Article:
[KS] on the review of "From Tradition to Consumption"

Michael Robinson mrobinso at indiana.edu
Sun Nov 10 09:33:34 EST 2002

Dear Shin Hee:

I didn't think the review of Hart's book was particularly misleading or
negative.  Reviews are reviews and have several purposes besides informing
readers what is in the book.  If you need neutral information go to the many
publications that provide abstracts.  Reviewers have the responsibility to
be critical in the best sense of the word.  In fact, too few book reviewers
hazard criticism at all least someone's feeling might be hurt.  This is
particularly a problem in a small field where everyone knows everyone else.

Mike Robinson
----- Original Message -----
From: "Shin Hee" <earthling_too at yahoo.co.kr>
To: <Koreanstudies at koreaweb.ws>
Sent: Saturday, November 09, 2002 10:25 PM
Subject: [KS] on the review of "From Tradition to Consumption"

> Dear List members,
> I would like to comment on the latest Book Review by
> Robert Hassink (Electronic file:
> http://koreaweb.ws/ks/ksr/ksr02-16.htm).  I used parts
> of the reviewed book, Dennis Hart's "From Tradition to
> Consumption" in one of my undergraduate Women's
> Studies seminar this semester.  I thought the review
> did not fairly represent the book, and more seriously,
> missed the whole point of what the book is about.
> My students loved Hart's book because the book
> provided them a rare connection between women's
> everyday life experiences and the state politics.  I
> used the book along with Anne Allison's book on
> Japanese mothers (based on her field work in Japan in
> late 80s, the same period as Hart's book focuses on)
> and three other anthologies of multicultural
> feminisms. The students found Hart's employment of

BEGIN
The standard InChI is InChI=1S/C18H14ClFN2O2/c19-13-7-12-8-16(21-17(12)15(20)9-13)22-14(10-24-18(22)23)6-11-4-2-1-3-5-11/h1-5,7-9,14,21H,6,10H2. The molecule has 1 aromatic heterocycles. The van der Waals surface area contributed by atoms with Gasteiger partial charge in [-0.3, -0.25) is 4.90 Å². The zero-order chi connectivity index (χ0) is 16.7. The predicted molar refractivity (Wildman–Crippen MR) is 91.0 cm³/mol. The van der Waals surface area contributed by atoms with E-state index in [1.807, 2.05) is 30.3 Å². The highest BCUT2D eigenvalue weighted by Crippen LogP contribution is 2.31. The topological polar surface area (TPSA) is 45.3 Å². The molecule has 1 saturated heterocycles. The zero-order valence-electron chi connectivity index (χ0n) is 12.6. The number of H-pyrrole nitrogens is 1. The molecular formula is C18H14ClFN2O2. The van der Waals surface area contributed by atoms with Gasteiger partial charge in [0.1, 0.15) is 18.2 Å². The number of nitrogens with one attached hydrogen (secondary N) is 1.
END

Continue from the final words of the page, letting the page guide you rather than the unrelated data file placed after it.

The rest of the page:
> different kinds of data (interviews, media, state
> narratives, and Korean sources) more "feminist" than
> many proclaimed Western feminists, because it showed
> he was listening to local voices and didn't attempt to
> compress real women's responses into Western
> stereotypes.  My students were surprised to see that
> what is seemingly "traditional" (e.g. urban full-time
> housewives and "salaried men" patriarchs) is not
> really a tradition, but a product of modern state
> politics and women's and men's responses to those.  I
> don't think the number of interviews should be a
> problem since the interviews were only a small
> supplementary source to support his theses.  Most of
> shortcomings that he pointed out also are not even
> correct. (For example, the author does provide up to
> date statistics and the author mentions that divorce
> rates vary according to the sources.)
> On a side note, as someone who is currently writing a
> book, I cringe to see this kind of negative and
> misleading book review on a public forum.  Who would
> want to stick her neck out and send her "baby" out to
> such unprofessional academic environments? Writing a
> book is a process that requires a lot of commitment
> and sacrifices in personal lives.  Please be
> thoughtful, fair, and constructive when you provide a
> critique. Don't trash someone else's book on feeble
> bases. Aren't book reviews supposed to inform us, busy
> academics, who cannot possibly skim all the new books
> that come out in our field every year?  The reviews
> published on this list seem to range from very helpful
> to extremely irresponsible. One of the positive
> aspects of this list is that sometimes the authors
> responded to the reviews, and thus they were not
> unilaterally victimized by a misrepresenting review.
> I hope that the list will always remain a safe place
> for people who would like to present a different view.
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